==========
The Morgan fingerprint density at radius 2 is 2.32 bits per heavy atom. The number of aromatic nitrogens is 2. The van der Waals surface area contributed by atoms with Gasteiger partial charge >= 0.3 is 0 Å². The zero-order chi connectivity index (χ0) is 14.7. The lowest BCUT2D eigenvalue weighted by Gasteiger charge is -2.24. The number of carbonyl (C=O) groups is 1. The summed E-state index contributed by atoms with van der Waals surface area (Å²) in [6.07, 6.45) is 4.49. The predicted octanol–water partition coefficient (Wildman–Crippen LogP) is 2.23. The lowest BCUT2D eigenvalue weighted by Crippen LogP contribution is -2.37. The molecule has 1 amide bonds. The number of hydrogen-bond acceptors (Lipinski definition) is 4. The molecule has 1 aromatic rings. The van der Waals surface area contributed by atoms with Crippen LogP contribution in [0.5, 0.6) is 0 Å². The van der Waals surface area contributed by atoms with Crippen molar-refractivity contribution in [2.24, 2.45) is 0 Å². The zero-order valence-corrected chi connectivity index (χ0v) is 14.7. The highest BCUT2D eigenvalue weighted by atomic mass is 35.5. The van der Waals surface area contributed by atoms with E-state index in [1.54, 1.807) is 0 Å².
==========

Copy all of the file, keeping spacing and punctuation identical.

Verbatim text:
The Morgan fingerprint density at radius 2 is 2.32 bits per heavy atom. The number of aromatic nitrogens is 2. The van der Waals surface area contributed by atoms with Gasteiger partial charge >= 0.3 is 0 Å². The zero-order chi connectivity index (χ0) is 14.7. The lowest BCUT2D eigenvalue weighted by Gasteiger charge is -2.24. The number of carbonyl (C=O) groups is 1. The summed E-state index contributed by atoms with van der Waals surface area (Å²) in [6.07, 6.45) is 4.49. The predicted octanol–water partition coefficient (Wildman–Crippen LogP) is 2.23. The lowest BCUT2D eigenvalue weighted by Crippen LogP contribution is -2.37. The molecule has 1 amide bonds. The number of hydrogen-bond acceptors (Lipinski definition) is 4. The molecule has 1 aromatic rings. The van der Waals surface area contributed by atoms with Crippen LogP contribution in [0.5, 0.6) is 0 Å². The van der Waals surface area contributed by atoms with Crippen molar-refractivity contribution in [2.24, 2.45) is 0 Å². The zero-order valence-corrected chi connectivity index (χ0v) is 14.7. The highest BCUT2D eigenvalue weighted by atomic mass is 35.5. The van der Waals surface area contributed by atoms with E-state index in [1.54, 1.807) is 0 Å².